— Practical Essays • Alexander Bain

... the praetorian prefect, Macrinus, who reigned for a short time (217-218), but perished in consequence of his attempts to reform the discipline of the army. Heliogabalus (218-222) was not more cruel than others had been, but his gross and shameless debauchery was without a precedent. ...
— Outline of Universal History • George Park Fisher

... flash in her eyes, and he smiled. "Your Royal Highness, my lords, ladies and gentlemen," said he, while all the company were racking their brains to recall a precedent for such proceedings at a more than formal London dinner party; "the Princess and myself thank you from our hearts. For me this might almost seem the end of the fairy-tale of my life, in which—when I was eleven years old—her ladyship the Countess of Danesborough" (he bowed to ...
— The Fortunate Youth • William J. Locke

... the policeman across the way grew wings, or if the deep sea rose and washed out the chaos of the land. I should not raise my eyebrows if the daily press became the Little Sunbeam of the Home, or if Cabinet Ministers struck for a decrease of wages. I feel no security in facts, precedent seems no protection to me. The wisdom you can find in an Encyclopedia, or in Selfridge's Information Bureau, seems to me just a transitory adaptation to ...
— This Is the End • Stella Benson

... will come when remarkable incidents of these our times will be a staple of as great curiosity as the issue of Waterloo. It is an incident without a precedent on this side of the globe, ...
— The Life, Crime and Capture of John Wilkes Booth • George Alfred Townsend

... popular vote for a five-year term; election last held 14 April 2002 (next to be held NA April 2007); after the first legislative elections, the leader of the majority party was appointed prime minister by the president, suggesting a precedent for the future election results: Jose Alexander GUSMAO elected president; percent of vote - Jose Alexander GUSMAO 82.7%, ...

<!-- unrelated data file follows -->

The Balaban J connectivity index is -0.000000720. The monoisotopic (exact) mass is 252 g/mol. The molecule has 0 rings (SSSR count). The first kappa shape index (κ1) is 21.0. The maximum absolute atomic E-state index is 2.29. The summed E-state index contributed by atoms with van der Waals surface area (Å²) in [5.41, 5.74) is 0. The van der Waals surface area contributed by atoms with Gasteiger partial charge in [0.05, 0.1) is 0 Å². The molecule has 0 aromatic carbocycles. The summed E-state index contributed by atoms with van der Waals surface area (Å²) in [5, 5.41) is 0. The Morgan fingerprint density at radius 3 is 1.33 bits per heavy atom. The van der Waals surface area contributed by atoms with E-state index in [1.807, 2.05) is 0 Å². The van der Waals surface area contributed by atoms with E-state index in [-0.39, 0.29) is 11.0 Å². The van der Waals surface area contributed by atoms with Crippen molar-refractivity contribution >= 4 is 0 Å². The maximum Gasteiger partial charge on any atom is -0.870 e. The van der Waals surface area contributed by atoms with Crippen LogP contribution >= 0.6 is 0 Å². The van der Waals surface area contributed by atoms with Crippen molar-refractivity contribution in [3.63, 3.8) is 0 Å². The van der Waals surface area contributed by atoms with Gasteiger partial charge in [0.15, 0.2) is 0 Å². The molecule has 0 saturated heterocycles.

— The 2003 CIA World Factbook • United States. Central Intelligence Agency

... Church. A Hebrew Old Testament, in 1546, was followed in 1550 by the Greek New Testament. The next year he published a new edition of the Testament in which for the first time it was divided into verses, a precedent followed in Bible printing ever since. It was not merely the fact of his printing the scriptures at all that angered the heresy-hunters, but much more Estienne's notes and comments, in which, like Luther ...
— Printing and the Renaissance - A paper read before the Fortnightly Club of Rochester, New York • John Rothwell Slater

... why. Types.—[They had to deal with a carnal people and to render them the depositary of the spiritual covenant.] To give faith to the Messiah, it was necessary there should have been precedent prophecies, and that these should be conveyed by persons above suspicion, diligent, faithful, unusually zealous, and known to ...
— Pascal's Pensees • Blaise Pascal

... shouting, but could not understand. To know you are right and then go ahead is a pretty plan, but how to know? The animal did not stop or swerve from its course. We would surely collide. What was I to do? Oh, for a precedent! Evidently the mare was aware of one, for she wheeled to the right just in time to miss the oncoming heifer, and we raced alongside for a few seconds. I had so nearly parted company with my mount in the last manoeuvre (centaurs ...
— A Woman Tenderfoot • Grace Gallatin Seton-Thompson

... favorites of our Northern and Western States thrive luxuriantly in her middle and northern divisions. Some of the cultivated berries are remarkably developed; the strawberry, for instance, thrives beyond all precedent in central Mexico, and while larger, it is no less delicately flavored than our own choice varieties. The flora throughout Mexico is exceedingly rich and varied, botanists having recognized over ten thousand families of plants indigenous to the soil. It appeared ...
— Aztec Land • Maturin M. Ballou

... the Bees always erected domes on every planet they colonized, Arthur, but precedent is a fallible tool. And it's even more firmly established that there's no possibility of our rationalizing the motivations of a culture as alien as the Hymenops'—we've been over that argument a hundred ...